Because fish gills are so exposed to ambient water conditions, they are sensitive to acid in the water and any other contaminants that can damage the gill membranes. This can cause serious problems for marine coastal fish when we flush fresh water too fast downstream, or pollute our waters with heavy metals, pesticides, herbicides, toxic algae or other chemicals.
Not all fish breathe strictly through gills though. In fact, several Florida species can breathe through their skin. The little cryptic mangrove rivulus (killifish) lives in giant land crab burrows. When the dark, sulfurous burrow water has no oxygen, the rivulus can leap up the sides of the burrow and crawl across damp ground, breathing through its skin.
Many tropical fish can breathe air through modified gas bladders, analogous to a lung, with air being taken through an opening in their throat. Ever see tarpon perform their classic surface roll? They are taking air at the surface and have adapted to live in backwaters lacking oxygen. Warm temperate gar and bowfin (mudfish) do the same thing.
Another fish that evolved in nutrient-rich tropical backwaters is the common snook. Young snook less than six inches can sip oxygen from the water's surface film, and thereby survive in mangrove swamps lacking oxygen for extended periods. Once they grow over six inches they can no longer do this and must migrate to oxygen-rich waters.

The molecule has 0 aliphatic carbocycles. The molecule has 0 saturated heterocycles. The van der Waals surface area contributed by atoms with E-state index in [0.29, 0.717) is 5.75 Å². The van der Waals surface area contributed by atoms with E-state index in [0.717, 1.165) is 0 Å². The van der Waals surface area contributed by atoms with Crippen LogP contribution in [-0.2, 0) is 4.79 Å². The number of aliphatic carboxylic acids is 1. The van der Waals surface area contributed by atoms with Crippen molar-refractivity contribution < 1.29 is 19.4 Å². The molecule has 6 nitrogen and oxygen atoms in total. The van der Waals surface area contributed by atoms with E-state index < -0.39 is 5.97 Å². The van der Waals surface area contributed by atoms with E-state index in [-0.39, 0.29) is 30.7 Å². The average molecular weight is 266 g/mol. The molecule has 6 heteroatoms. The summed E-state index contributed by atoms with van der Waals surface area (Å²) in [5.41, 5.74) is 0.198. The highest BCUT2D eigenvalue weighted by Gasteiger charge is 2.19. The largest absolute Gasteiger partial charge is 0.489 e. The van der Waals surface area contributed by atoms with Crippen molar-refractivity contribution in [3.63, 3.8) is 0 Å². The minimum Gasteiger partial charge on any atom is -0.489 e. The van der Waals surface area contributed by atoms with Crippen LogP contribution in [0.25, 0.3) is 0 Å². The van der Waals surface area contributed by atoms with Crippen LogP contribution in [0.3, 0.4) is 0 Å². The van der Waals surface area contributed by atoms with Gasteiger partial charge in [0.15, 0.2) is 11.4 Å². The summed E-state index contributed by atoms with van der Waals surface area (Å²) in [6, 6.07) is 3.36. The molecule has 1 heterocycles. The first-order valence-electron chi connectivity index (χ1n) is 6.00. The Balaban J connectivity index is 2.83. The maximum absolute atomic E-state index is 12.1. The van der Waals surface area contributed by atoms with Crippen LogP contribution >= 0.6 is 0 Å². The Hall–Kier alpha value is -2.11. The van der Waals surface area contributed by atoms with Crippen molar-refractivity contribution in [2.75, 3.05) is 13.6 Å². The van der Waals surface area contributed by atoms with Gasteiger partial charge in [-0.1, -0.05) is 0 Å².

The most notorious Florida air breather is the exotic walking catfish. During heavy rains they migrate on land carrying water in a pouch to keep their modified gills wet.
Florida natives--American eels and bigmouth sleepers--can migrate on land for short distances breathing through their mouth, skin and gills kept wet with trapped water. Bigmouth sleepers are caught at night (they sleep all day) along creek and river banks where they are foraging on insects, spiders, crabs and shrimp.
By R. Grant Gilmore, Ph.D.
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|Title Annotation:||The SPORTSMAN'S BIOLOGIST; fish respiration|
|Author:||Gilmore, R. Grant|
|Date:||May 1, 2009|
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